So, though I worried earlier about how our ritual this evening would go, it all ended up going pretty much as I expected in nearly every way.
Part of my fear was something that I learned to get over a very long time ago living in Oak Harbor: don’t pay any mind to what other people think–they don’t either, from the looks of it! Part of the exercise this evening was to test us and see who had the chutzpah to just do what we were going to do without giving a fiddler’s fart about anyone else. And, almost all of us passed that test. I learned this as a teenager, when I went around wearing a (very bad) knight’s costume in public on certain occasions, or all day at school, or wore horns made out of a hood, some scrap paper, and some masking tape all day, etc. People will look at you weird, sure, but they’ll look at you weird no matter what, so who cares?
This came into play because there was not a soul in sight when we arrived at the park, and no sooner were we finished setting up that a steady trickle of runners came through the park, and then some people with kids came to play, and then dog-walkers, and lots of other folks. However, once I was in the gazebo where we had the ritual (and where we danced to Krishna Das more than a decade ago the last time I was there), the people outside of it didn’t exist any longer. Sure, I knew they were there, I could see them looking at us with quizzical looks on their faces, but no one was brave enough to approach us, so too bad for them.
There were a total of seven of us in the ritual; the eighth and ninth were there, but didn’t participate (just as expected), or seemed that one was going to but then just as the prayers were about to start, she threw down her script and left the gazebo and never returned, but was running all around the park chasing her daughter (the ninth). Oh well.
We started with this (as we often do), and went directly into these, with all of our offerings (sliced almonds, golden raisins, figs–a new one that was requested while we were in the store earlier!–pomegranate juice, and then some Irish whiskey) coming between the Laudatio Sabinae and the “Sabinian Petition.” Our offerings were a bit odd this time, because in addition to the usual deities, heroes, and Divae/i as well as land spirits and ancestors, Sabazios retained some of them on his tile, which he hasn’t usually done before (but then again, a Sabazian isn’t usually in charge of holding the tile either!); and, the “outsiders” and the Irish in general seemed to also want to get in on things, so they were given some unexpected offerings as well, with the phrase Bendachta Dé ocus An-Dé foraib during that portion. The prayers weren’t as extensive in the “Sabinian Petition” as they usually are, but this particular petitionary prayer doesn’t happen as often as the Antinoan Petition. Following that, the two future Mystai did this poem together/in turns, which was appropriate in various ways. We closed things up with this new hymn, which people were really starting to get the hang of by the end…but, the gods have wanted some dancing, so we did the chorus line a few more times with dancing after we finished it because people hadn’t taken the hint that we needed to be dancing at that stage. 😉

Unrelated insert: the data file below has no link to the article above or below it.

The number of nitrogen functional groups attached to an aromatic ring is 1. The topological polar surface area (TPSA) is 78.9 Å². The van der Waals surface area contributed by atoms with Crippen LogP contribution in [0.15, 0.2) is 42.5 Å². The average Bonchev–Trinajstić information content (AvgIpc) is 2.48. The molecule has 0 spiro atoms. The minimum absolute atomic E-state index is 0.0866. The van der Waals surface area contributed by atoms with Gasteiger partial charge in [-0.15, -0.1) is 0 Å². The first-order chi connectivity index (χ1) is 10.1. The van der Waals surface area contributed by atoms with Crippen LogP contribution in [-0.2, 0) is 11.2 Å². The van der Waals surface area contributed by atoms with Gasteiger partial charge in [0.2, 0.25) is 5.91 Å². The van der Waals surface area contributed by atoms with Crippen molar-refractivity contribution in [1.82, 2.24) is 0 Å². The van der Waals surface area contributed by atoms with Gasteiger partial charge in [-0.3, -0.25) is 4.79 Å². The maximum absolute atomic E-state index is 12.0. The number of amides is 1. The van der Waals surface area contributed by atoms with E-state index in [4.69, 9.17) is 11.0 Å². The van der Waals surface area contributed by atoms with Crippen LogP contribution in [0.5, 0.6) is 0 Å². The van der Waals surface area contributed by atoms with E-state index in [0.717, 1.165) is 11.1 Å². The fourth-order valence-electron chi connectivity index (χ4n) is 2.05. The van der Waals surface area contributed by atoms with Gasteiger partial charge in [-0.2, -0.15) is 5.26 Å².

We did some Ephesia Grammata divination to make sure we did everything we needed to, and had some interesting results. We did a V.S.L.M. together before leaving, then had dinner at the Korean place on the edge of town, and then I chatted with the two future Mystai for a few hours more closer to home, and I just got back about a half hour ago.
All in all, it was a successful event, and I’m glad we did it! The (near-)total newcomers had a great time and thought it was wonderful, and so that’s great, too!
Hail to the Divine Sabina!
Hail to the Divine Hadrian!
Hail, Hail, Hail to Antinous!